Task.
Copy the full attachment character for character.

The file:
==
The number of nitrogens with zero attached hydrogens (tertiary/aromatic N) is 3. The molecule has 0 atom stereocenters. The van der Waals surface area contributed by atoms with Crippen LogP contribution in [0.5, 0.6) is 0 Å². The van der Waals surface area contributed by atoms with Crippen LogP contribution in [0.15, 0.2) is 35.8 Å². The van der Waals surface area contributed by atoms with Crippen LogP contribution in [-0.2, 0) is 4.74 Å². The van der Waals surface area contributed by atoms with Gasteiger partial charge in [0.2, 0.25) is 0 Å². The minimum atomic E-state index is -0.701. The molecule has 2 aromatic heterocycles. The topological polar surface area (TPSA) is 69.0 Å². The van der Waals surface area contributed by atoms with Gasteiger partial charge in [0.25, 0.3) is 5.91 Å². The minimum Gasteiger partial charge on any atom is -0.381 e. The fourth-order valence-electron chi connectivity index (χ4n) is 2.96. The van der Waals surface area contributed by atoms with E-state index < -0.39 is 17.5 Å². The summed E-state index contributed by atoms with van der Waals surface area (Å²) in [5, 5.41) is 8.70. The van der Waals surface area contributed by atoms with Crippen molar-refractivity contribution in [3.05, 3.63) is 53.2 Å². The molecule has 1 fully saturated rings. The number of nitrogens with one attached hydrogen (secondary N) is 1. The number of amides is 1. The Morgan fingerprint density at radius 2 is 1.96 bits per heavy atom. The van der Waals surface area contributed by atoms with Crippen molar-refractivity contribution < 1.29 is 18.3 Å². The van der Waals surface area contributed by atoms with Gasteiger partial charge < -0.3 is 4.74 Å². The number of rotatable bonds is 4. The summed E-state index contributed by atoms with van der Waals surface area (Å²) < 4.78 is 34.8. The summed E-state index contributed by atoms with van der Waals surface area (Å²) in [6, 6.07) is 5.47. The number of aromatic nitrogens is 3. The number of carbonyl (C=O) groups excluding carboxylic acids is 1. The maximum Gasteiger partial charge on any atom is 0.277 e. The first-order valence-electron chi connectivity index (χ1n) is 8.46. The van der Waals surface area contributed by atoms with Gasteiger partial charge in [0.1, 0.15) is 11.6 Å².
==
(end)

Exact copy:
The number of nitrogens with zero attached hydrogens (tertiary/aromatic N) is 3. The molecule has 0 atom stereocenters. The van der Waals surface area contributed by atoms with Crippen LogP contribution in [0.5, 0.6) is 0 Å². The van der Waals surface area contributed by atoms with Crippen LogP contribution in [0.15, 0.2) is 35.8 Å². The van der Waals surface area contributed by atoms with Crippen LogP contribution in [-0.2, 0) is 4.74 Å². The van der Waals surface area contributed by atoms with Gasteiger partial charge in [0.2, 0.25) is 0 Å². The minimum atomic E-state index is -0.701. The molecule has 2 aromatic heterocycles. The topological polar surface area (TPSA) is 69.0 Å². The van der Waals surface area contributed by atoms with Gasteiger partial charge in [0.25, 0.3) is 5.91 Å². The minimum Gasteiger partial charge on any atom is -0.381 e. The fourth-order valence-electron chi connectivity index (χ4n) is 2.96. The van der Waals surface area contributed by atoms with E-state index < -0.39 is 17.5 Å². The summed E-state index contributed by atoms with van der Waals surface area (Å²) in [5, 5.41) is 8.70. The van der Waals surface area contributed by atoms with Crippen molar-refractivity contribution in [3.05, 3.63) is 53.2 Å². The molecule has 1 fully saturated rings. The number of nitrogens with one attached hydrogen (secondary N) is 1. The number of amides is 1. The Morgan fingerprint density at radius 2 is 1.96 bits per heavy atom. The van der Waals surface area contributed by atoms with Crippen molar-refractivity contribution < 1.29 is 18.3 Å². The van der Waals surface area contributed by atoms with Gasteiger partial charge < -0.3 is 4.74 Å². The number of rotatable bonds is 4. The summed E-state index contributed by atoms with van der Waals surface area (Å²) < 4.78 is 34.8. The summed E-state index contributed by atoms with van der Waals surface area (Å²) in [6, 6.07) is 5.47. The number of aromatic nitrogens is 3. The number of carbonyl (C=O) groups excluding carboxylic acids is 1. The maximum Gasteiger partial charge on any atom is 0.277 e. The first-order valence-electron chi connectivity index (χ1n) is 8.46. The van der Waals surface area contributed by atoms with Gasteiger partial charge in [0.1, 0.15) is 11.6 Å².